Here's to hoping S2 sees the light and mops up this mess soon.

Thursday, May 20, 2010

Easy Mode: Why it's here to stay

Thinking back, I can hardly remember a time before Easy Mode. I'm talking of course of DotA times, back a long time ago when I had no idea what I was doing and played Easy Mode regularly. It wasn't until I started lurking the DotA forums that I learned that Easy Mode is actually shunned by most players as a "noob" mode. For a while I tried to defend my love of the mode with arguments, but competitive players would always be there to tell me I'm wrong and why.

As I continued on, I learned to stop playing Easy Mode and started playing normal games. Eventually, I began to loathe Easy Mode for what it was: A mode that imbalanced the game and turned it into a carry-marathon. My eyes had been opened to the injustice that Easy Mode was and still to this day is, and I wasn't going to stand for it. So, naturally, as anyone with an opinion on a game would do, I took it to the forums.

Suffice to say, I, like many, failed at getting Icefrog to remove Easy Mode. But why? He never seemed to give a straight answer. When HoN rolled around, I had high hopes that with the revamp of everything, the upgrading of the engine and whatnot, Easy Mode would be a thing of the past, something we had to deal with in DotA but now would be gone for good. But alas, I was shocked to see Easy Mode still in the game.

To this day there remains no shred of doubt in any knowledgeable player's mind that Easy Mode imbalances the game and removes a lot of aspects such as teamwork and skill.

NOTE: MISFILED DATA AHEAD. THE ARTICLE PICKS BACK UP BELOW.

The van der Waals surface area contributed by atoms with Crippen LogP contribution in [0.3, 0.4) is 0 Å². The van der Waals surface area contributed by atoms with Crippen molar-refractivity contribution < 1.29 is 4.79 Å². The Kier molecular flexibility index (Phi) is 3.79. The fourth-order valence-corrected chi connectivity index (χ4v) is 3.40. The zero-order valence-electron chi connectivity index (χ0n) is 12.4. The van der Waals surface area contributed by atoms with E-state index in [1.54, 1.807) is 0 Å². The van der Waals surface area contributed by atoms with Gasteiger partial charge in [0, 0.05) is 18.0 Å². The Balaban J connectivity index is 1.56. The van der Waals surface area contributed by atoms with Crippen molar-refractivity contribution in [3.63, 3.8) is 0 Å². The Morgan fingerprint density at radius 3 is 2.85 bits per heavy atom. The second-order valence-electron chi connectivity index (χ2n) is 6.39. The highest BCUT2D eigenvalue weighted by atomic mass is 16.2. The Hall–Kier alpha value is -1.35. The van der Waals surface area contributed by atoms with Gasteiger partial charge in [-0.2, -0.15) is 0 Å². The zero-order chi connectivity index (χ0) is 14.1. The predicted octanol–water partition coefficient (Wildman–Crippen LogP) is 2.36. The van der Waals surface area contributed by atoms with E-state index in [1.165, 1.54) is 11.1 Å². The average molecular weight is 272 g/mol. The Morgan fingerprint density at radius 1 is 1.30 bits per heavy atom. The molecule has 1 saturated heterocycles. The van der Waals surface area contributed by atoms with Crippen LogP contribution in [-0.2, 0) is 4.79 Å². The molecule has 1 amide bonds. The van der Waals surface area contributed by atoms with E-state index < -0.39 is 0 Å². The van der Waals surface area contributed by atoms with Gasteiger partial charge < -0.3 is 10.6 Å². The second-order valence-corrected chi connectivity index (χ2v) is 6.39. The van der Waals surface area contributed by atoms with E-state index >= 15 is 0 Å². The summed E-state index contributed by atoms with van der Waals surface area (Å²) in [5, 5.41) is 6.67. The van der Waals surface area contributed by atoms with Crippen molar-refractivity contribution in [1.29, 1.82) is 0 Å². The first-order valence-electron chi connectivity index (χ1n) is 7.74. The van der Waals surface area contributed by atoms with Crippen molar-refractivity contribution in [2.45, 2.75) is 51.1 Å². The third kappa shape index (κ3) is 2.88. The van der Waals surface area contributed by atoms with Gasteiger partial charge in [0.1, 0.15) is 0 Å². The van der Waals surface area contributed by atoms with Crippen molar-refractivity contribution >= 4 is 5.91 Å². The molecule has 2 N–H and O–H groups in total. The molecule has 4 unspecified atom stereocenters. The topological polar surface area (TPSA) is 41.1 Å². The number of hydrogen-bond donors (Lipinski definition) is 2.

If Icefrog and S2 know Easy Mode sucks, why does it still exist?

I, like most people, despise Easy Mode for what it represents: people rolling their head around on the keyboard and getting rewarded for it. To understand why Easy Mode is here to stay, you have to factor in that both Icefrog and S2 like one thing: having people play their game, regardless of who it is.

Easy Mode may imbalance the game, but it also makes the game accessible to people who have never played it. Fact is, if you have never played a game of HoN or DotA before in your life, the odds of you having a decent score, and hell, having more fun playing for your first time whilst playing Easy Mode are significantly higher. I don't need proof for this, the proof is in the pudding.

Easy Mode, as we would all agree, does not punish as hard as Normal Mode. Deaths aren't as a big deal as they usually are, and generally, despite getting killed, you can farm up a sizable inventory and generally be more productive than you would be playing normal mode.

Fact of the matter is, nobody wants Deferred gratification. The HoN tutorial says it best, "Heroes of Newerth is a tough game with a lot to master, but stick with it!". Think about that for a moment. Have you ever had a video game have to tell you to "stick with it"? That's something most people expect to hear when they are learning the Guitar, not playing a video game.